During that infamous morning, my wife was in our house in Fairfax, VA, with my two boys who were attending George Mason University. I was in Saudi Arabia doing a project for a Saudi prince. My wife suddenly called and asked if I was watching TV. I said, “No, I’m busy working on a business plan for a client.” But with a horrified voice she said, “Oh my God, a plane hit the World Trade tower and another plane is going to hit the second tower!” She sounded horrified, and she asked again, “Are you watching?!” Moved by the urgency of her voice, I turned to CNN to see the most horrifying event I witnessed ever. A plane hit the second tower as I watched the screen. Suddenly it dawned on me this is not an accident, but a disaster of colossal dimension was taking place in front of my eyes. Additional disastrous events took place that day to make it one of the darkest days ever for the U.S. and for American Muslims.

My wife and I spoke several times that day. We were confused, angry, and scared. That evening my wife called to tell me that she was afraid and worried about the boys’ safety. A friend suggested that she join other friends for a prayer meeting and to bring the boys with her. This was a first for my wife, but she and my boys were welcomed and felt among friends. The group started praying for the President and other government officials, and then my wife was in for the surprise of her life when the group started praying for Osama bin Laden’s forgiveness.

This was the first time this Muslim woman was exposed to the concept of loving your enemies. I remember the long conversation I had with my wife about that concept and about Jesus. Jesus was well known to us through the Qur’an, where his miracles are stated in details. Culture teaches us to hate our enemies while, Jesus teaches us to love them. Talking about Jesus and his teachings seemed to take our minds away from the tragedy that surrounded us to another dimension of love. While 9/11 was a disaster for many, it was my first exposure to love, Jesus-style. I was challenged to start reading the Qur’an with fresh eyes looking for the concept of loving your enemy. It says, “Good and evil are never equal. Repel evil with good, until your enemy becomes like an intimate friend” (41: 34). Muslims often read this verse, but the principle of loving one’s enemies is not a part of our consciousness and it should be.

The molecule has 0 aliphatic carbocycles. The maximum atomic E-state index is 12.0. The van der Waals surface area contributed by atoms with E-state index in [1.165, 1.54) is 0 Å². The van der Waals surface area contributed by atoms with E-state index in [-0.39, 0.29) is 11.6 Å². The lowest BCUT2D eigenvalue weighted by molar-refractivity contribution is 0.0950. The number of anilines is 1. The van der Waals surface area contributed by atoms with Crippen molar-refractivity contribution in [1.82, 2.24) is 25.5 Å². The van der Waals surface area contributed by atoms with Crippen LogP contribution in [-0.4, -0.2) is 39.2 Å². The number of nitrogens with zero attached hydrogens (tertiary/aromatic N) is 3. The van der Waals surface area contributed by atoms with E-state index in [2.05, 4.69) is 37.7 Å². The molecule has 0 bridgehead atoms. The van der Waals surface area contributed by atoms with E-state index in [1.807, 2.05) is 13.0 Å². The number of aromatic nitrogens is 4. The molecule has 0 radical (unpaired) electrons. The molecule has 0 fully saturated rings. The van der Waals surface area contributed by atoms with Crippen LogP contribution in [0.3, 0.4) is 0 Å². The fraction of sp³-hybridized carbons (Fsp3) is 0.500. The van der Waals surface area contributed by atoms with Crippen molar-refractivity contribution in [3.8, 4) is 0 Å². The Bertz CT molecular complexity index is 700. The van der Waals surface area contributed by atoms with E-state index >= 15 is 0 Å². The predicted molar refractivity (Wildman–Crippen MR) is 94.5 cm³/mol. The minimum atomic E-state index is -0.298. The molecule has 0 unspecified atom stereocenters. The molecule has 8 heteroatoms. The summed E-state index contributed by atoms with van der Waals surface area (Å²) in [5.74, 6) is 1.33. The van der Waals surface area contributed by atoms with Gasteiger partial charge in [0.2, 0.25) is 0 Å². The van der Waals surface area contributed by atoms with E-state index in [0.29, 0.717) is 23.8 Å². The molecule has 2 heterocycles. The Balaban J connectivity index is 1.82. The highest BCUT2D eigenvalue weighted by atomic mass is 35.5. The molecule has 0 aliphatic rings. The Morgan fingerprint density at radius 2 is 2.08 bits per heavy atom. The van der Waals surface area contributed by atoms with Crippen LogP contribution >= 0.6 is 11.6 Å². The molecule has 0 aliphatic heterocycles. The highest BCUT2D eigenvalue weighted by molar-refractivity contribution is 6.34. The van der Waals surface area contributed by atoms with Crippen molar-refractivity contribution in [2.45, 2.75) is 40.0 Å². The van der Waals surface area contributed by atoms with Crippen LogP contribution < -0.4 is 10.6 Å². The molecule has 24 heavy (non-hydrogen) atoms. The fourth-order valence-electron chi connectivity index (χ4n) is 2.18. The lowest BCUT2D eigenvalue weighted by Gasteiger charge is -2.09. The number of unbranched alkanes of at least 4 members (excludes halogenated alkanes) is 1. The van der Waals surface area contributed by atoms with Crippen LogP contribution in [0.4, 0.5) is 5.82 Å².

FULL ARTICLE FROM THE HUFFINGTON POST 

What Would Jesus Do? 7 Things From A Muslim’s Perspective

post-121-wwjd-braceletWhen faced with certain situations, Christians often use the phrase ‘What Would Jesus Do’ as a reminder to them to behave in a manner that reflects their love for Jesus Christ. The phrase’ What Would Jesus Do’, or WWJD, can be traced as far back as the 19thcentury, when the evangelical Charles Spurgeon used it in his sermon, and in turn borrowed the concept from the early church’s Imitatio Christi (imitation of Christ). In its simplest form, it simply means following in the footsteps of Jesus, loving God and the neighbor, helping the poor and the needy. So it is not that hard to imagine what would Jesus do if he returned today.